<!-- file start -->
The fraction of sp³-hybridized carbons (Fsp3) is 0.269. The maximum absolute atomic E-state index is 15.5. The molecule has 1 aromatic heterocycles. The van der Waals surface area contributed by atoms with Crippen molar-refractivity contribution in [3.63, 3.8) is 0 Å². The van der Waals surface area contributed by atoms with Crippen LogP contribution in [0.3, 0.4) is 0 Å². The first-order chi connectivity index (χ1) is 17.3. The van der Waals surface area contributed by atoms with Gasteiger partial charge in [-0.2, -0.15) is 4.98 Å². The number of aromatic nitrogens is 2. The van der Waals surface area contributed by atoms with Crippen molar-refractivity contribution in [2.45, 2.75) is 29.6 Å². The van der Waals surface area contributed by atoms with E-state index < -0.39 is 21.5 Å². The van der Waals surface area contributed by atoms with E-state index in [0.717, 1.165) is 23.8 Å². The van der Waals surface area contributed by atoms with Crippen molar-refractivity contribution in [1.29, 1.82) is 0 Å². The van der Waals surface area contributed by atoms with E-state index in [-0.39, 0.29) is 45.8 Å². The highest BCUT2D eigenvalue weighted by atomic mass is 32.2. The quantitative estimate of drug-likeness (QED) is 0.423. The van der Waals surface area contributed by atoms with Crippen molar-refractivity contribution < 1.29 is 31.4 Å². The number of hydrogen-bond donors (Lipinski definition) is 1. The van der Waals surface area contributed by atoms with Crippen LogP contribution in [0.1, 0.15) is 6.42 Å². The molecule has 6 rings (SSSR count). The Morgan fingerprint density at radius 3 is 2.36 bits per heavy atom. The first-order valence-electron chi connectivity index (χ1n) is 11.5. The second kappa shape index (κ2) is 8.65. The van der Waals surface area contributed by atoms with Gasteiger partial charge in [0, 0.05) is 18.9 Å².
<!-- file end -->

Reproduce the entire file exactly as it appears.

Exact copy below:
The fraction of sp³-hybridized carbons (Fsp3) is 0.269. The maximum absolute atomic E-state index is 15.5. The molecule has 1 aromatic heterocycles. The van der Waals surface area contributed by atoms with Crippen molar-refractivity contribution in [3.63, 3.8) is 0 Å². The van der Waals surface area contributed by atoms with Crippen LogP contribution in [0.3, 0.4) is 0 Å². The first-order chi connectivity index (χ1) is 17.3. The van der Waals surface area contributed by atoms with Gasteiger partial charge in [-0.2, -0.15) is 4.98 Å². The number of aromatic nitrogens is 2. The van der Waals surface area contributed by atoms with Crippen molar-refractivity contribution in [2.45, 2.75) is 29.6 Å². The van der Waals surface area contributed by atoms with E-state index < -0.39 is 21.5 Å². The van der Waals surface area contributed by atoms with E-state index in [0.717, 1.165) is 23.8 Å². The van der Waals surface area contributed by atoms with Crippen molar-refractivity contribution in [1.29, 1.82) is 0 Å². The van der Waals surface area contributed by atoms with E-state index in [-0.39, 0.29) is 45.8 Å². The highest BCUT2D eigenvalue weighted by atomic mass is 32.2. The quantitative estimate of drug-likeness (QED) is 0.423. The van der Waals surface area contributed by atoms with Crippen molar-refractivity contribution < 1.29 is 31.4 Å². The number of hydrogen-bond donors (Lipinski definition) is 1. The van der Waals surface area contributed by atoms with Crippen LogP contribution in [0.1, 0.15) is 6.42 Å². The molecule has 6 rings (SSSR count). The Morgan fingerprint density at radius 3 is 2.36 bits per heavy atom. The first-order valence-electron chi connectivity index (χ1n) is 11.5. The second kappa shape index (κ2) is 8.65. The van der Waals surface area contributed by atoms with Gasteiger partial charge in [0, 0.05) is 18.9 Å².